I first read To Kill a Mockingbird when I was in my early twenties. It had been out for ten years or so, and Harper Lee’s description of superstition, ignorance and institutional prejudice seemed remote – almost quaint. In the wake of the white supremacist rallies in Viriginia and videos of police officers singling out African Americans for harsh, sometimes deadly, treatment, this story of small-town Alabama during the Depression era seems uncomfortably, even scarily, familiar.
Published in 1960, To Kill a Mockingbird is loosely based on the author’s family and childhood friends, one of whom was Truman Capote, as well as an event that took place near her hometown of Monroeville, Alabama, when she was 10 years old. It’s set in the fictional town of Maycomb and its main protagonist is a six-year-old tomboy who closely resembles the young Harper Lee.
Jean Louise Finch – nicknamed Scout – and her older brother, Jem, live with their middle-aged, widowed father, Atticus, and their black cook, Calpurnia. Atticus is a thoughtful, compassionate man, and encourages his children to look at the world through a humanitarian lens. When they ask why he’s taken on an unpopular case, defending a black man accused of rape, he explains that before he can live with other people he has to be able to live with himself: “The one thing that doesn’t abide by majority rule is a person’s conscience.”
Early in the story Scout and Jem befriend an odd young boy named Dill who comes to stay in Maycomb with his aunt every summer. The three of them embark on a campaign to “out” their neighbor, the reclusive Arthur “Boo” Radley, whom nobody has seen outside his house in years. Boo is one of the “mockingbirds” in the novel … a good person injured by the evil of others. The other is Tom Robinson, a black field hand being held on charges of raping a young white woman. It’s his word against hers, a situation that pretty well condemns him to the hangman’s noose.
The book is in many ways a study in courage. Most notably, of course, the courage of a small-town Southern lawyer to take on an unpopular cause – to defend a black man against the spurious charges laid by a white girl and her father. His attitude towards his client, along with his dignified comportment throughout the novel, has caused the name Atticus Finch to become a byword for moral integrity. But smaller acts of courage appear throughout the story, as when Scout is prepared to fight her classmates to defend her father’s name and an elderly neighbour sets herself to break a morphine addiction before she dies. A final courageous blow carried out by the reclusive Boo Radley saves the lives of the children and forces even Atticus to rethink the nature of justice.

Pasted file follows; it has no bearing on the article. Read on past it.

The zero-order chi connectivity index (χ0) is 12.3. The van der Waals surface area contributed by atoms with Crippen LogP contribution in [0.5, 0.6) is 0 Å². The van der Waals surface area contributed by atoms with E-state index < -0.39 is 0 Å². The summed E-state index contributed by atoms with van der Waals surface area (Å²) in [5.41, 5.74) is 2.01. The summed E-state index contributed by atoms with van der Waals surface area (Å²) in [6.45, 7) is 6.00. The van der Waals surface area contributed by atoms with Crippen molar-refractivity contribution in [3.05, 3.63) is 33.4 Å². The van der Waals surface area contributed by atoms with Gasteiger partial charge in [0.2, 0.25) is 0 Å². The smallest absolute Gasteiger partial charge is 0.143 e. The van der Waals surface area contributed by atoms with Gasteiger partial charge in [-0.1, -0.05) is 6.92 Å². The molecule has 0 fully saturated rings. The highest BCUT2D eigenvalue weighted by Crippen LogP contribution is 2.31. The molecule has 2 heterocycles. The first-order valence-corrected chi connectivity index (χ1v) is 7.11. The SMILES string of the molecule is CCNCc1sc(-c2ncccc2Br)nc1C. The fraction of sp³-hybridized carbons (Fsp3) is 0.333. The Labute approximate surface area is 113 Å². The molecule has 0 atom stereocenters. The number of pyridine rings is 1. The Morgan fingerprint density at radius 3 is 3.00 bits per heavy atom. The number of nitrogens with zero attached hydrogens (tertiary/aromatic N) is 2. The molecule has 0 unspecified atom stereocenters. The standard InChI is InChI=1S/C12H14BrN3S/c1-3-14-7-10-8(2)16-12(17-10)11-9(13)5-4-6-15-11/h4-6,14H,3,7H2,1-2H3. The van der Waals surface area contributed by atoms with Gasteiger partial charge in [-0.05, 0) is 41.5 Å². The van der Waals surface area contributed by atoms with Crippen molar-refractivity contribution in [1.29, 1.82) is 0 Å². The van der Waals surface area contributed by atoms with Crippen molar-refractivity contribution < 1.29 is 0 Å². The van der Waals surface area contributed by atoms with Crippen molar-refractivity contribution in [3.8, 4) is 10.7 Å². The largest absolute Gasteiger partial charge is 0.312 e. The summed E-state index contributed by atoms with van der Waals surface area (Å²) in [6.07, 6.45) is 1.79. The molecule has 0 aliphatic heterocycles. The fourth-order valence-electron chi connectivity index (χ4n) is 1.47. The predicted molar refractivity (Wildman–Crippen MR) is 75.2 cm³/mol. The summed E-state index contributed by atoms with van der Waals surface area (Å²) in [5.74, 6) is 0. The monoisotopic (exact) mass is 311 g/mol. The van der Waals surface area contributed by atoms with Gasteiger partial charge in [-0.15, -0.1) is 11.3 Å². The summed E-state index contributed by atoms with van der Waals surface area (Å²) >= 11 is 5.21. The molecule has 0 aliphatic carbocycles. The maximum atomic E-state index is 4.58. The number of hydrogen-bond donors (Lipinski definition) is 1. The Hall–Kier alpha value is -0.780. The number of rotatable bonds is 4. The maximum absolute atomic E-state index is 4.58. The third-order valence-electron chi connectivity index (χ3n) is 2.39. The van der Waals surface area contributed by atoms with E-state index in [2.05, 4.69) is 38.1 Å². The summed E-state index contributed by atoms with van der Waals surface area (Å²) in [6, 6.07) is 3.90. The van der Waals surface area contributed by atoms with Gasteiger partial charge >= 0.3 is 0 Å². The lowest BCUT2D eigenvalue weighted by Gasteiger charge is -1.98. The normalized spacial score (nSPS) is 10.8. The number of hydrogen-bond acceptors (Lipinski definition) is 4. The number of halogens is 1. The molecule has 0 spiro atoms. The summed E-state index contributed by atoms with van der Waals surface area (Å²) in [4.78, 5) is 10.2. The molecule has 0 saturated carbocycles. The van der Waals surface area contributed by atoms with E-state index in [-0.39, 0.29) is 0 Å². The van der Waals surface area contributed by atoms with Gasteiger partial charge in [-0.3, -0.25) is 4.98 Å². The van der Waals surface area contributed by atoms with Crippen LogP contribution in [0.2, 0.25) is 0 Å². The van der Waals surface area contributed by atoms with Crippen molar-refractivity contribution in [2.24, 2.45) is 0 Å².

Lee draws her characters with the sure touch that comes from long association with the type. Scout’s aunt, for instance, appears midway through the book, determined to “take charge” of the wayward tomboy and mold her into her version of a proper Southern lady:
“Aunt Alexandra was one of the last of her kind: she had river-boat, boarding-school manners; let any moral come along and she would uphold it; she was born in the objective case; she was an incurable gossip. When Aunt Alexandra went to school, self-doubt could not be found in any textbook, so she knew not its meaning. She was never bored, and given the slightest chance she would exercise her royal prerogative: she would arrange, advise, caution, and warn.”
While this attention to type creates some colourful writing, it can also make for uncomfortable reading, half a century later. Bob Ewell, for instance, the father of the girl who is claiming to be raped, is a personification of “white trash”. A drunken no-good who seldom works, he represents the dark side of the American south: ignorance, poverty, squalor, and hate-filled racial prejudice. His lonely, abused daughter, Mayella, who is obviously the victim of some crime, we know, is portrayed as being as bitter and racist as her father. One of the saddest passages in the book is her humiliation on the witness stand as Atticus slowly, even gently destroys her testimony. We are left feeling pity for her. We may not forgive her for what she does to Tom, but we wonder about her choices at a time and in a place where her options are hardly better than those of the black man she hates.
The point is that all these acts of courage – from the defense of Tom Robinson to the shooting of a rabid dog in the streets of Maycomb – have their flip side. Nothing is black and white, as much as the characters would wish it to be. The defense of a black man requires the degradation of a young woman; saving the life of two children involves covering up a crime. This kind of ambiguity permeates the novel. To my mind, it’s what lifts Mockingbird from what might have been simply a good coming-of-age story to the classic it undoubtedly is. If ever there was a moral story, this is it.
Lee herself was ambivalent about the success of her book. She was quoted as saying that, when it was published, she hoped for “a quick and merciful death” at the hands of the reviewers. What she got, of course, was immediate critical acclaim and the Pulitzer Prize for fiction. Not bad for a first novel, don’t you think?